ST. PETERSBURG — Before Bert Muller took the helm of PARC, the Tampa Bay area had little to offer its retarded children. Parents worked double time trying to provide care while running a household and working. Eventually they enrolled their children in a state-run institution.
Over 30 years, Mr. Muller took the Pinellas Association for Retarded Children from serving 10 children in 1962 to 600 in 1992, with quantum leaps in services.
He built classrooms and activities space for children others had forgotten and raised millions for PARC and related causes.
Audiences sensed his passion, especially when they learned about Mr. Muller's personal connection to challenges facing the developmentally disabled: his first child.
Mr. Muller died Monday at 83. He retired in 1993 after three decades as president of PARC. He is credited with shaping the greatly expanded nonprofit organization PARC is today.
"He had a way of making everyone his friend, and as his friend you bought into whatever he was selling," said Tino Mastry, chairman of PARC's board of directors. "He made you feel that what you were doing was extremely important."
At the group's headquarters at 3100 75th St. N, Mr. Muller oversaw a budget of $10 million and a staff of about 350 employees and 500 or more volunteers, as well as the PARC campus, which serves at least 700 children and adults in South Pinellas.
A native of Jersey City, N.J., Mr. Muller was a graduate of Columbia University, the University of Florida and Notre Dame and had served in the Navy. His early career paths turned out to be much different from the one he chose.
At 21, he opened a dry cleaning business on money borrowed from his mother. Thieves took all of the clothes six weeks later. He had no insurance.
Mr. Muller came to St. Petersburg in the early 1950s, and started a real estate and insurance business. He dated, but didn't get serious until he met Jean Sebacher, whom he married in 1957. Their lives changed with the birth of their daughter, Leslie.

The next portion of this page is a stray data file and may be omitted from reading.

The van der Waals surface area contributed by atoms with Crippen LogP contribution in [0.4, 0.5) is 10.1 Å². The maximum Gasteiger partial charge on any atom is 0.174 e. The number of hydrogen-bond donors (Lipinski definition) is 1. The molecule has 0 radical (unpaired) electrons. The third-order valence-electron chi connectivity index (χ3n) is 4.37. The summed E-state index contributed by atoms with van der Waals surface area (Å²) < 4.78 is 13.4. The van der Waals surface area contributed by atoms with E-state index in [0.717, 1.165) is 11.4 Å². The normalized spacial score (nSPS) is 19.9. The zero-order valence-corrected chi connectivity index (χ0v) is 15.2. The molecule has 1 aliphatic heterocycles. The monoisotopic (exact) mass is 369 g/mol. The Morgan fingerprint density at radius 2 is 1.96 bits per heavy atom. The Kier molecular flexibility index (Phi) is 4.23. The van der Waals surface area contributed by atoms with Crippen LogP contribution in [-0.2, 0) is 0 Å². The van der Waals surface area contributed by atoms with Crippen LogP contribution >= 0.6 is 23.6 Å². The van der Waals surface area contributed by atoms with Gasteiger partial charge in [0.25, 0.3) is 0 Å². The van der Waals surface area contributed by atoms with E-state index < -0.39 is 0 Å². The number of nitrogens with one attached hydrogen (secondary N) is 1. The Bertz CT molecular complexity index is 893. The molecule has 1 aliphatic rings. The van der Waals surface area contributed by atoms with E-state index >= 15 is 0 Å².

They enrolled her in the Peter Pan School for Retarded Children. Mr. Muller left his business for a year to volunteer at the school. Such a preschool was rare, and it was far from enough, Mr. Muller realized. Mr. Muller and five other parents formed the Pinellas Association for Retarded Children.
After raising money to buy 10 acres from the city of St. Petersburg, Mr. Muller assumed leadership of PARC.
"I gave up an extremely profitable business, but I have no regrets," Mr. Muller would say years later. "Very few men can say they've done exactly what they want, but I can."
He wasted no time securing funding for the nonprofit organization, which he envisioned as a place where retarded children could receive expert help in mapping out their lives. He met President John F. Kennedy in Washington, D.C., and was later visited at PARC by JFK's mother, Rose Kennedy.
Mr. Muller took care of his regular donors, rich or poor. "Every holiday we had someone at our table who wasn't with our family, because they had been good to PARC," said daughter Michelle Detweiler.
A personal high point came in 1979 with the opening of PARC Center Apartments, 46 bedrooms for residents 18 and older. One of the first residents was Leslie Muller, who had been staying in a state-run facility.
In addition to his work with PARC, Mr. Muller ran for County Commission in 1976 but lost. Four years later he was appointed to the State Ethics Commission.
Mr. Muller moved to Bradenton and became executive director of the R' Club, which provides before- and after-school programs. He was a past president of the Florida Association for Retarded Children and was a member of the Pinellas County Republican Club.
"He was basically a voice for people with disabilities," said Detweiler, 44. "You didn't have to hide your children in the closet because they had developmental disabilities. These were people just like you or me."
"He challenged tradition," said Mastry. "And in that challenge emerged the PARC as it is today."
Andrew Meacham can be reached at (727) 892-2248 or email@example.com.